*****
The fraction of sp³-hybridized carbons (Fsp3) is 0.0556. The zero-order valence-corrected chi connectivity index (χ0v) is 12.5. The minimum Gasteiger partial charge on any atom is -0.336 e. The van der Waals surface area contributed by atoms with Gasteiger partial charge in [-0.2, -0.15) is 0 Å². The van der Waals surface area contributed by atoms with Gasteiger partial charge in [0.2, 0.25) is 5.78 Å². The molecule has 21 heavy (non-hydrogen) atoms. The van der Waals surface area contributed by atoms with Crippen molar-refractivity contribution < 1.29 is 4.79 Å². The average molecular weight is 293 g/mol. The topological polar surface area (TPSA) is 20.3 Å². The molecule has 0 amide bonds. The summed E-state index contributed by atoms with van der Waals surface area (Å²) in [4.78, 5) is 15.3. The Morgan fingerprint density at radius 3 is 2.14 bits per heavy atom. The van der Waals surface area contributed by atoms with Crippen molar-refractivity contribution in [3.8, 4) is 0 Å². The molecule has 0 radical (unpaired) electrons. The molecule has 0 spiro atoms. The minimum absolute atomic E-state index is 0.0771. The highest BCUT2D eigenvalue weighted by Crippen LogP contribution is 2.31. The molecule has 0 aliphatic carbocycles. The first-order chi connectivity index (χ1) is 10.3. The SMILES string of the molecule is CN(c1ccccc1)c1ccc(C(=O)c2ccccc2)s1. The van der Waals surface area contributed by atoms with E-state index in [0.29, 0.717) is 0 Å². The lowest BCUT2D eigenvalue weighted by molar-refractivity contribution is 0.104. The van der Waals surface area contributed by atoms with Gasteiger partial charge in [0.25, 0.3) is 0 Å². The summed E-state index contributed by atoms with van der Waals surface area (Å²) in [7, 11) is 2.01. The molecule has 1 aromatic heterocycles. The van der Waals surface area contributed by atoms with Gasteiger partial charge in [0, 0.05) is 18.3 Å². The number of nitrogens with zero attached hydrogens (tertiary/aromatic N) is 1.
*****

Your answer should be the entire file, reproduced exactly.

The fraction of sp³-hybridized carbons (Fsp3) is 0.0556. The zero-order valence-corrected chi connectivity index (χ0v) is 12.5. The minimum Gasteiger partial charge on any atom is -0.336 e. The van der Waals surface area contributed by atoms with Gasteiger partial charge in [-0.2, -0.15) is 0 Å². The van der Waals surface area contributed by atoms with Gasteiger partial charge in [0.2, 0.25) is 5.78 Å². The molecule has 21 heavy (non-hydrogen) atoms. The van der Waals surface area contributed by atoms with Crippen molar-refractivity contribution < 1.29 is 4.79 Å². The average molecular weight is 293 g/mol. The topological polar surface area (TPSA) is 20.3 Å². The molecule has 0 amide bonds. The summed E-state index contributed by atoms with van der Waals surface area (Å²) in [4.78, 5) is 15.3. The Morgan fingerprint density at radius 3 is 2.14 bits per heavy atom. The van der Waals surface area contributed by atoms with Crippen molar-refractivity contribution in [3.8, 4) is 0 Å². The molecule has 0 radical (unpaired) electrons. The molecule has 0 spiro atoms. The minimum absolute atomic E-state index is 0.0771. The highest BCUT2D eigenvalue weighted by Crippen LogP contribution is 2.31. The molecule has 0 aliphatic carbocycles. The first-order chi connectivity index (χ1) is 10.3. The SMILES string of the molecule is CN(c1ccccc1)c1ccc(C(=O)c2ccccc2)s1. The van der Waals surface area contributed by atoms with E-state index in [0.29, 0.717) is 0 Å². The lowest BCUT2D eigenvalue weighted by molar-refractivity contribution is 0.104. The van der Waals surface area contributed by atoms with Gasteiger partial charge in [0.25, 0.3) is 0 Å². The summed E-state index contributed by atoms with van der Waals surface area (Å²) in [7, 11) is 2.01. The molecule has 1 aromatic heterocycles. The van der Waals surface area contributed by atoms with Gasteiger partial charge in [0, 0.05) is 18.3 Å². The number of nitrogens with zero attached hydrogens (tertiary/aromatic N) is 1.